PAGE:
June Survey Results at a Glance:
* The Rural Mainstreet Index improved to growth neutral, highest since January of this year.
* Farmland prices declined for the 19th straight month, but with wide variations across the region.
* Almost one in five bankers, the same as in May, reported negative fallout from the avian flu outbreak.
* More than one-third of bankers think the Federal Reserve should wait until 2016 to raise interest rates.
* Home sales soared for the month.
For Immediate Release: June 18, 2015
OMAHA, Neb. – The Creighton University Rural Mainstreet Index for June rose slightly from May’s weak reading, according to the monthly survey of bank CEOs in rural areas of a 10-state region dependent on agriculture and/or energy.
Overall: The Rural Mainstreet Index (RMI), which ranges between 0 and 100, climbed to growth neutral 50.0 from May’s 49.0.
“This is the third straight month the index has risen and that indicates economic conditions are improving in the region, though they remain weak by historical standards. The strong dollar is weighing on agricultural commodity prices and farm income for the Rural Mainstreet economy," said Ernie Goss, Jack A. MacAllister Chair in Regional Economics at Creighton University's Heider College of Business.
Farming and ranching: The farmland and ranchland-price index for June declined to its lowest level since November of last year. The index declined to 31.1 from May’s 39.7. “This is the 19th straight month the index has moved below growth neutral. But, as in previous months, there is a great deal of variation across the region in the direction and magnitude of farmland prices,” said Goss.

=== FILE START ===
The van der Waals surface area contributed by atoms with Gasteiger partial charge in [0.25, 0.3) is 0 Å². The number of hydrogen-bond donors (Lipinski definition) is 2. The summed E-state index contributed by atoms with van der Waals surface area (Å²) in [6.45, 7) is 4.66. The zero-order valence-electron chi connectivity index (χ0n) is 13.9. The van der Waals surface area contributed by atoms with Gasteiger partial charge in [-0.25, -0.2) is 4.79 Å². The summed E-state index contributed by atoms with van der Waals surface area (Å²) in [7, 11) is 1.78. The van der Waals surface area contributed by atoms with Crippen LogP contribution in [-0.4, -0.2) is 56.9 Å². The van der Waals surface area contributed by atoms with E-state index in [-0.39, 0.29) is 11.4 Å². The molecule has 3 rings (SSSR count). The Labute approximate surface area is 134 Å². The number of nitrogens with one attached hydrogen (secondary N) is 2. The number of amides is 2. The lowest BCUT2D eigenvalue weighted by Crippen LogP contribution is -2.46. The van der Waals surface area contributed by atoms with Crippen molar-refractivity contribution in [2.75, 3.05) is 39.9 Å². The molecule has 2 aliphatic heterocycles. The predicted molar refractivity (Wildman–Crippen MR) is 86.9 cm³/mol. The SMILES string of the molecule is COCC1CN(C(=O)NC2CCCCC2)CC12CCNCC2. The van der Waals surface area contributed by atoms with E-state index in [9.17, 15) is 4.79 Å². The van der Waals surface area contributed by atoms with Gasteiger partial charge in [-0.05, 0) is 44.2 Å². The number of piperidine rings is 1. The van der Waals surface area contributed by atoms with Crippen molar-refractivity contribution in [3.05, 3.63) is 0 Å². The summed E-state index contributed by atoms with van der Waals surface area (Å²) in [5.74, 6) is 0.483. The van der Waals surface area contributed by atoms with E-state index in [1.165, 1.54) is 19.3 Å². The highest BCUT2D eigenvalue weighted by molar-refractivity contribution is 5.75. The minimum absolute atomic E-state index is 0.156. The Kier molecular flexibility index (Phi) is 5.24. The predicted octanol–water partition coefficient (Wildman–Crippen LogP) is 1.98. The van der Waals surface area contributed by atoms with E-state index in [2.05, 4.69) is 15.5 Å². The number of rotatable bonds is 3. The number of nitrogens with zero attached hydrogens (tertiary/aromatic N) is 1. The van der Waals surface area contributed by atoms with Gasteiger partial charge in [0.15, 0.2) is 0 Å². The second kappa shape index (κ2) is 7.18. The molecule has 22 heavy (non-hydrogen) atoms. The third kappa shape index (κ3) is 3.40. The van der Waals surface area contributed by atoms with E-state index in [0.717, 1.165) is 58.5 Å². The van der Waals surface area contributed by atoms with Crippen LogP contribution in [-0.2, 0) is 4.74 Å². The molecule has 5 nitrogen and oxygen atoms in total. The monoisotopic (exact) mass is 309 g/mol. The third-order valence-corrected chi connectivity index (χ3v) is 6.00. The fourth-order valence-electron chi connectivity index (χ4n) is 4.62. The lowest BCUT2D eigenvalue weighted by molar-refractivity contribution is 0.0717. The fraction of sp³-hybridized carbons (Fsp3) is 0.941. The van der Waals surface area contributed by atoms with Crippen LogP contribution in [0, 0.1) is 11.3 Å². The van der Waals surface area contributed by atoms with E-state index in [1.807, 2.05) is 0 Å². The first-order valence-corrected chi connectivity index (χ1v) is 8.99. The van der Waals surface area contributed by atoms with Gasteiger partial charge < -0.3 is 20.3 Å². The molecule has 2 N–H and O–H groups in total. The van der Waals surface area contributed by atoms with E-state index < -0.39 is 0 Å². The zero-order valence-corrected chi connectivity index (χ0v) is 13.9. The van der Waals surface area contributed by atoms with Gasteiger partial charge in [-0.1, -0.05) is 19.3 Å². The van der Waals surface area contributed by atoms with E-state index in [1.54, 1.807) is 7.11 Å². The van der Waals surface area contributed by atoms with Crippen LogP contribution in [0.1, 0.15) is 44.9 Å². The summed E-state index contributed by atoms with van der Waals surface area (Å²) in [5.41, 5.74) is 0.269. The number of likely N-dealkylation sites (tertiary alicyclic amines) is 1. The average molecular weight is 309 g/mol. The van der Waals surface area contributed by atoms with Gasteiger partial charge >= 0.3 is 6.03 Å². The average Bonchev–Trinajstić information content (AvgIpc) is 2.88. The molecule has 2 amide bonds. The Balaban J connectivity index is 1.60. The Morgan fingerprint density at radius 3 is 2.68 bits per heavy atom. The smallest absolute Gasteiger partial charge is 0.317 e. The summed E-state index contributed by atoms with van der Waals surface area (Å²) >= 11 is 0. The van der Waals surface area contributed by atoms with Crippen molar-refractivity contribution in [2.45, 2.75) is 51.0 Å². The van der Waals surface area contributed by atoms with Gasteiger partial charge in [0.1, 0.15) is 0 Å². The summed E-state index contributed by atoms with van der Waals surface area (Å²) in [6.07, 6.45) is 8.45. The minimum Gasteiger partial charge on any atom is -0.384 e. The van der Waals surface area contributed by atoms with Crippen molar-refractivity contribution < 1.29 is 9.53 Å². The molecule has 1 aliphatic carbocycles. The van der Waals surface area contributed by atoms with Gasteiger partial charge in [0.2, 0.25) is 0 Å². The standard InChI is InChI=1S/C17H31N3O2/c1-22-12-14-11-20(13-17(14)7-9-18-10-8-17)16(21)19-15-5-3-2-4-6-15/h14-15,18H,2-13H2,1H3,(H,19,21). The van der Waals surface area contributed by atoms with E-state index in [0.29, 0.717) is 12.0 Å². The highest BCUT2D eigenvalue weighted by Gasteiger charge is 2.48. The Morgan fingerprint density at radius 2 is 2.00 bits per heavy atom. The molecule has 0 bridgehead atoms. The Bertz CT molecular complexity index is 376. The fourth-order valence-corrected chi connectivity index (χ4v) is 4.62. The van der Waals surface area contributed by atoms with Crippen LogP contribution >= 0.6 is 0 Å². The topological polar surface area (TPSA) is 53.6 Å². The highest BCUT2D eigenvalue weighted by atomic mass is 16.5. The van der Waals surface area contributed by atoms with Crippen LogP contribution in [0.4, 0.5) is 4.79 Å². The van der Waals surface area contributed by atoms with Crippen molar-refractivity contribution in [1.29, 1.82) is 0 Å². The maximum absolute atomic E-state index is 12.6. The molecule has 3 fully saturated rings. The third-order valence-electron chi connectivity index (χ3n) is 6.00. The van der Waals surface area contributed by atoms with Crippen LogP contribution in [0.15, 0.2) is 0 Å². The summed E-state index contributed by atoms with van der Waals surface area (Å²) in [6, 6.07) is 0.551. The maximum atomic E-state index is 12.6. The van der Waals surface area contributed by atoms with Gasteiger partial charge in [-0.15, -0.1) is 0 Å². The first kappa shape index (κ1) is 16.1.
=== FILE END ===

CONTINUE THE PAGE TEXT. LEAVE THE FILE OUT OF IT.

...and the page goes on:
The June farm equipment-sales index matched May’s record low 12.5, which was down from April’s 15.6. The index has been below growth neutral for 23 straight months. “With farm income expected to decline for a second straight year, farmers remain very cautious regarding the purchase of agricultural equipment,” said Goss.
Banking: The June loan-volume index declined to 79.9 from 79.6 in May. The checking-deposit index rose to 48.0 from May’s 43.8, while the index for certificates of deposit and other savings instruments fell to 38.6 from May’s 39.7.
This month bank CEOs were asked when should the Federal Reserve begin raising short term interest rates and when will the Fed begin boosting short term interest rates. Approximately 12.8 percent of bankers said the Fed should immediately begin raising rates. On the other hand, more than 34 percent of bankers recommend that the Fed wait until 2016 to push rates higher.
However in terms of expected rate increases by the Fed, almost one-third anticipate a rate hike by the Fed’s September 2015 meeting. Approximately 40.4 percent expect an interest rate increase in the fourth quarter of 2015. Approximately 27.7 percent expect the Fed to delay a rate increase until 2016.
Hiring: Despite weaker crop prices and pullbacks from businesses with close ties to agriculture and energy, Rural Mainstreet businesses continue to add workers to their payrolls. The June hiring index was unchanged from May’s 61.5. “Rural Mainstreet businesses continue to hire additional workers. While the rate of new hiring is healthier in urban areas of each state, Rural Mainstreet communities are growing jobs at a solid annual pace of approximately 1 percent,” said Goss.
Confidence: The confidence index, which reflects expectations for the economy six months out, expanded to a weak 45.9 from 41.5 in May. “The avian flu combined with low agricultural commodity prices have had negative impacts on bankers’ economic outlook,” said Goss.
“For the last two months, we have asked bankers about the fallout from the avian flu outbreak. Little changed between May and June with almost one in five of the bankers, or 18.8 percent, reporting negative impacts from the outbreak,” said Goss.
But according to Pete Haddeland, CEO of the First National Bank in Mahnomen, Minn. “The Bird Flu has been tough on Minnesota.”
Home and retail sales: The June home-sales index jumped to 68.1 from May’s 66.0. The June retail-sales index increased to a weak 50.0 from 49.0 in May. “We have yet to measure any significant upturn in retail sales stemming from the downturn in fuel prices,” said Goss.